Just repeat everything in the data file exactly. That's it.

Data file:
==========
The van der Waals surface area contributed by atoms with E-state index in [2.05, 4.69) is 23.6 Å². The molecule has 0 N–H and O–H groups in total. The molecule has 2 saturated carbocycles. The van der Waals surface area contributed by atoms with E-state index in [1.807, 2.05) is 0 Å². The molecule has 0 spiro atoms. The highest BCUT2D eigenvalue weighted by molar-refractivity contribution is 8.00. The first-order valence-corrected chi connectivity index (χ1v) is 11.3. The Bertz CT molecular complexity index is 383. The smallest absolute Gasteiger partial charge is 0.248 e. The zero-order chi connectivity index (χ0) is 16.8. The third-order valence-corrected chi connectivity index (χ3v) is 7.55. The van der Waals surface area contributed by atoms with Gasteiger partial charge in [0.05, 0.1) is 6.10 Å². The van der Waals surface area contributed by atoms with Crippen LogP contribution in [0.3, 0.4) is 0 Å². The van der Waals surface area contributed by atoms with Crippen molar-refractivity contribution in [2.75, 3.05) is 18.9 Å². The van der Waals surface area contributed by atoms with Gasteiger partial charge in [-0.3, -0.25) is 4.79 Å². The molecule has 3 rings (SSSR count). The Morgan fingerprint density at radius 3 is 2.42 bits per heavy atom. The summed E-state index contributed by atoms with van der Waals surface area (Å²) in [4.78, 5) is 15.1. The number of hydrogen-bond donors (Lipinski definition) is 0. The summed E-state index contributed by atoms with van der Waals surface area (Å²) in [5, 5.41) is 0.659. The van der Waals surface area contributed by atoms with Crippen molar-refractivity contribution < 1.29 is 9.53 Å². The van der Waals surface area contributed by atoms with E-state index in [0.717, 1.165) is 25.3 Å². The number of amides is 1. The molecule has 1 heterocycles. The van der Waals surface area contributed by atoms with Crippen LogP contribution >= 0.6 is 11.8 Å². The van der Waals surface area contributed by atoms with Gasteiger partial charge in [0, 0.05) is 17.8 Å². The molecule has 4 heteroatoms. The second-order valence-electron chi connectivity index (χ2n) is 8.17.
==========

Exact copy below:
The van der Waals surface area contributed by atoms with E-state index in [2.05, 4.69) is 23.6 Å². The molecule has 0 N–H and O–H groups in total. The molecule has 2 saturated carbocycles. The van der Waals surface area contributed by atoms with E-state index in [1.807, 2.05) is 0 Å². The molecule has 0 spiro atoms. The highest BCUT2D eigenvalue weighted by molar-refractivity contribution is 8.00. The first-order valence-corrected chi connectivity index (χ1v) is 11.3. The Bertz CT molecular complexity index is 383. The smallest absolute Gasteiger partial charge is 0.248 e. The zero-order chi connectivity index (χ0) is 16.8. The third-order valence-corrected chi connectivity index (χ3v) is 7.55. The van der Waals surface area contributed by atoms with Gasteiger partial charge in [0.05, 0.1) is 6.10 Å². The van der Waals surface area contributed by atoms with Crippen LogP contribution in [0.3, 0.4) is 0 Å². The van der Waals surface area contributed by atoms with Crippen molar-refractivity contribution in [2.75, 3.05) is 18.9 Å². The van der Waals surface area contributed by atoms with Gasteiger partial charge in [-0.3, -0.25) is 4.79 Å². The molecule has 3 rings (SSSR count). The Morgan fingerprint density at radius 3 is 2.42 bits per heavy atom. The summed E-state index contributed by atoms with van der Waals surface area (Å²) in [4.78, 5) is 15.1. The number of hydrogen-bond donors (Lipinski definition) is 0. The summed E-state index contributed by atoms with van der Waals surface area (Å²) in [5, 5.41) is 0.659. The van der Waals surface area contributed by atoms with Crippen molar-refractivity contribution < 1.29 is 9.53 Å². The van der Waals surface area contributed by atoms with E-state index in [0.717, 1.165) is 25.3 Å². The number of amides is 1. The molecule has 1 heterocycles. The van der Waals surface area contributed by atoms with Crippen LogP contribution >= 0.6 is 11.8 Å². The van der Waals surface area contributed by atoms with Gasteiger partial charge in [0, 0.05) is 17.8 Å². The molecule has 4 heteroatoms. The second-order valence-electron chi connectivity index (χ2n) is 8.17.